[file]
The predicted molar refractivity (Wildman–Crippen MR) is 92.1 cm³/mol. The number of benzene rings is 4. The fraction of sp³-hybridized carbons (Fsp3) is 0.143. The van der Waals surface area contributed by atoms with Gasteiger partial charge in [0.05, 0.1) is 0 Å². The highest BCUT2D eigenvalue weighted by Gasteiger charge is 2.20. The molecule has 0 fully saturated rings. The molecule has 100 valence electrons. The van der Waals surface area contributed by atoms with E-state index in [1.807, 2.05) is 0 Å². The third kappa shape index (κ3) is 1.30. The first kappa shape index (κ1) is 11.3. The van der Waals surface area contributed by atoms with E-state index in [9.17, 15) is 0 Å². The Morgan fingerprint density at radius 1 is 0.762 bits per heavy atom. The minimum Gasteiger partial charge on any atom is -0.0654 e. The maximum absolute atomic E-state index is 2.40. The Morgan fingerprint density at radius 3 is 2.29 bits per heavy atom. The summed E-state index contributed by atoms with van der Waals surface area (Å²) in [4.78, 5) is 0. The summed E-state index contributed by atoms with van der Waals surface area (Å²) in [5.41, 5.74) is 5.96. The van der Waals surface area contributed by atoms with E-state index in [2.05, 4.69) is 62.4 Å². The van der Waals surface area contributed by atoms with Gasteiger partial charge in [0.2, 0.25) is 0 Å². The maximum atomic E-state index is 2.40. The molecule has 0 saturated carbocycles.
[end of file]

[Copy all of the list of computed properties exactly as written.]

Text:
The predicted molar refractivity (Wildman–Crippen MR) is 92.1 cm³/mol. The number of benzene rings is 4. The fraction of sp³-hybridized carbons (Fsp3) is 0.143. The van der Waals surface area contributed by atoms with Gasteiger partial charge in [0.05, 0.1) is 0 Å². The highest BCUT2D eigenvalue weighted by Gasteiger charge is 2.20. The molecule has 0 fully saturated rings. The molecule has 100 valence electrons. The van der Waals surface area contributed by atoms with E-state index in [1.807, 2.05) is 0 Å². The third kappa shape index (κ3) is 1.30. The first kappa shape index (κ1) is 11.3. The van der Waals surface area contributed by atoms with E-state index in [9.17, 15) is 0 Å². The Morgan fingerprint density at radius 1 is 0.762 bits per heavy atom. The minimum Gasteiger partial charge on any atom is -0.0654 e. The maximum absolute atomic E-state index is 2.40. The Morgan fingerprint density at radius 3 is 2.29 bits per heavy atom. The summed E-state index contributed by atoms with van der Waals surface area (Å²) in [4.78, 5) is 0. The summed E-state index contributed by atoms with van der Waals surface area (Å²) in [5.41, 5.74) is 5.96. The van der Waals surface area contributed by atoms with E-state index in [2.05, 4.69) is 62.4 Å². The van der Waals surface area contributed by atoms with Gasteiger partial charge in [0.2, 0.25) is 0 Å². The maximum atomic E-state index is 2.40. The molecule has 0 saturated carbocycles.